Soderbergh has also attracted a number of outstanding actors to this ensemble piece. Michael Douglas offers a strong characterization and moving performance of a man who finds himself questioning assumptions and assertions on the drug trade after his own family falls victim to it. The new Mrs. Michael Douglas, Catherine Zeta-Jones, does a decent turn as a society-wife-turned-drug-dealer, though the script shortchanges her character's dramatic transformation. Benicio Del Toro delivers his best performance ever as an earnest cop who does his best to navigate the corrupt Mexican law enforcement setting with his moral compass intact. And the most animated performances would have to go to Don Cheadle and Luis Guzman, whose characters' easygoing and playful styles are counterpointed by the hazardous work they must do.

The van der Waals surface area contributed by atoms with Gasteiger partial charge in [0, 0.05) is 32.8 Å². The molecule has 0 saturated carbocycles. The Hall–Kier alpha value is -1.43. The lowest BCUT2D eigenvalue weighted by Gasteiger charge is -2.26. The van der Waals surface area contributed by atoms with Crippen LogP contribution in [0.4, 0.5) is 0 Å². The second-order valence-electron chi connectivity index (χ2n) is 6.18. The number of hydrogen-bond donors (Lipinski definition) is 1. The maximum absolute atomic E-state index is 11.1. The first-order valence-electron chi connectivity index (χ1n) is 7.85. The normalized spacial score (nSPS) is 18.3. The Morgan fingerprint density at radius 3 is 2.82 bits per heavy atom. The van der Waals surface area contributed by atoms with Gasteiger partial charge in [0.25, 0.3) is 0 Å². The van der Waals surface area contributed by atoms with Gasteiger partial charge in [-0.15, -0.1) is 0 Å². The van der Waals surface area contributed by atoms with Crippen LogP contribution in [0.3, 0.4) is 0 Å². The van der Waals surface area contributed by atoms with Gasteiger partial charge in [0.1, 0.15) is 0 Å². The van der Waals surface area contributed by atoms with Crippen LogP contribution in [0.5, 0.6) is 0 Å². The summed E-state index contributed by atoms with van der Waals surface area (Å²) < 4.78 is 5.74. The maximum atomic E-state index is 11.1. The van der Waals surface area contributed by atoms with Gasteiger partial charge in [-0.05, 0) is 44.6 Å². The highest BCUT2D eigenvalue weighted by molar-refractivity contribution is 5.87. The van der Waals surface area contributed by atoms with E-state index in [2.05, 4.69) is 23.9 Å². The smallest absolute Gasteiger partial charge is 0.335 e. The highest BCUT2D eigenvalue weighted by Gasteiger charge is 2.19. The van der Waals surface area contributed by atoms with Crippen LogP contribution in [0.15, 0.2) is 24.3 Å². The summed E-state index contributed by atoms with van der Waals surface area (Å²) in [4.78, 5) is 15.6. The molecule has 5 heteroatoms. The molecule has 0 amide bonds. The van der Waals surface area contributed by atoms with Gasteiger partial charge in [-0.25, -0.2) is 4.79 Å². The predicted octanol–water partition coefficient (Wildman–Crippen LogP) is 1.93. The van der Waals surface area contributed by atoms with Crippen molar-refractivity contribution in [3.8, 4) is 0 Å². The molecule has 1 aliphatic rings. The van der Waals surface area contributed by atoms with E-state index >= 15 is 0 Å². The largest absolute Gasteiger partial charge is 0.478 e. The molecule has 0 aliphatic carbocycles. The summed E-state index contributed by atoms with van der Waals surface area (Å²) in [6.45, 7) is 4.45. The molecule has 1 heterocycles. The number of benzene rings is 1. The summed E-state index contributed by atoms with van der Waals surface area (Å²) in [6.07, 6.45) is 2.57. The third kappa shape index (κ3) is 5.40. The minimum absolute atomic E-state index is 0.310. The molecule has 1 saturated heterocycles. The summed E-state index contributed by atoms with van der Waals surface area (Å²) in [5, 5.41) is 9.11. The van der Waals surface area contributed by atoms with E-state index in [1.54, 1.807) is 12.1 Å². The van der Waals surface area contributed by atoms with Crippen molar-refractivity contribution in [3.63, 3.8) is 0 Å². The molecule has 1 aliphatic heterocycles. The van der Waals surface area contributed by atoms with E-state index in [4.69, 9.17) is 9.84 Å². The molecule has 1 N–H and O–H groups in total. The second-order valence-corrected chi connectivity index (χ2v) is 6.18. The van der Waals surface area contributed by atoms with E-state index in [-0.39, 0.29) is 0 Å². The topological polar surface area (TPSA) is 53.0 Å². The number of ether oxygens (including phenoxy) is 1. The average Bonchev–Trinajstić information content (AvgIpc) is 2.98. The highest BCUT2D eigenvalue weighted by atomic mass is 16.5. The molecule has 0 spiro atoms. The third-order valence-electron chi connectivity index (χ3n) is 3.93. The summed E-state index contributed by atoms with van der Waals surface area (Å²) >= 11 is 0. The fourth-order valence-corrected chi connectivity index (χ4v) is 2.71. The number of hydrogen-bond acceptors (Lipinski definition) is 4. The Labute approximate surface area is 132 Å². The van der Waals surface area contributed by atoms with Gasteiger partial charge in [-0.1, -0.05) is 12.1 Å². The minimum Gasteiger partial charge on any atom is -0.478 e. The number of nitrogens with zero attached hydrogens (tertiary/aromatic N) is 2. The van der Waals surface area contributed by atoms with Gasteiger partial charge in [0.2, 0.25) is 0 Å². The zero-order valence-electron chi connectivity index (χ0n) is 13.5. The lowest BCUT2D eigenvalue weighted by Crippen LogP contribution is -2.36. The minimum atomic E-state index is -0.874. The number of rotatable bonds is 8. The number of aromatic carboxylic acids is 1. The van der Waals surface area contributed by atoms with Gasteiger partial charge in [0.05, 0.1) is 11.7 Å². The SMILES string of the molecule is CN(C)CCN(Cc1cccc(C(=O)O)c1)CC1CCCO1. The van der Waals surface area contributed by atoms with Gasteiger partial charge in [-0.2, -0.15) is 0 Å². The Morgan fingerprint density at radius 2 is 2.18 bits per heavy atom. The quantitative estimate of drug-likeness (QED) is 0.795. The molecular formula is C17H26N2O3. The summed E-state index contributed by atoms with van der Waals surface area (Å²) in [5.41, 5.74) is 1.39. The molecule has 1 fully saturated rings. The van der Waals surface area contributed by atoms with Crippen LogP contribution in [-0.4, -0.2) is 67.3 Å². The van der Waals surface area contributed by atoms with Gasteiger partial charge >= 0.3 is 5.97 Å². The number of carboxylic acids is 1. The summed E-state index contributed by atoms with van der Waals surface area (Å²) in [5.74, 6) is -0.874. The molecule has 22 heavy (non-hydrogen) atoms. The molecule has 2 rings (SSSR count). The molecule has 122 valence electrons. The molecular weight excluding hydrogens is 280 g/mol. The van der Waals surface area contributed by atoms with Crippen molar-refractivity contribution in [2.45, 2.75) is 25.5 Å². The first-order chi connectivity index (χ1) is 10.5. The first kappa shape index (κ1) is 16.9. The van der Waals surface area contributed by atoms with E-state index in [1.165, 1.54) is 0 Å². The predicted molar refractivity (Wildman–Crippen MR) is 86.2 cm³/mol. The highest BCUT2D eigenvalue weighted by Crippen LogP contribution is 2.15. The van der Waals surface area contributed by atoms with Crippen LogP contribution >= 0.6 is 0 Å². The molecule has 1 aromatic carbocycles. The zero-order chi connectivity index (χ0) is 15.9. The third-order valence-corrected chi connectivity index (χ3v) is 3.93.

In addition to the main ensemble, "Traffic" is populated by a number of small, but memorable appearances by familiar faces. Miguel Ferrer offers the voice of cynicism as a reluctant informer, Dennis Quaid ("Frequency") plays a lawyer of questionable scruples that assists Helena in freeing her husband, Albert Finney (who also appeared in "Erin Brockovich") is the White House Chief of Staff, an unrecognizable Benjamin Bratt (seen recently in "Miss Congeniality") is a Mexican drug kingpin, while an uncredited Salma Hayek ("Time Code") drops in as a drug lord's pampered girlfriend.
Far from rivaling Soderbergh's earlier and emotionally satisfying "Erin Brockovich", "Traffic" is certainly not the best film of the year. Given that shrinking the scope and narrative depth of a miniseries into a two-hour-plus movie is not an easy task, it is not surprising that Soderbergh has mixed results in condensing "Traffik" into "Traffic". Granted, "Traffic" succeeds in conveying how far-reaching the illicit drug trade is and how current law enforcement measures are ineffectual at dealing with it. However, it is not as successful when it comes to providing the audience an opportunity to become emotionally invested in the characters and the circumstances they find themselves in. Thus, some moviegoers may find their patience tested by "Traffic", which is a shame, since the film has so much to say.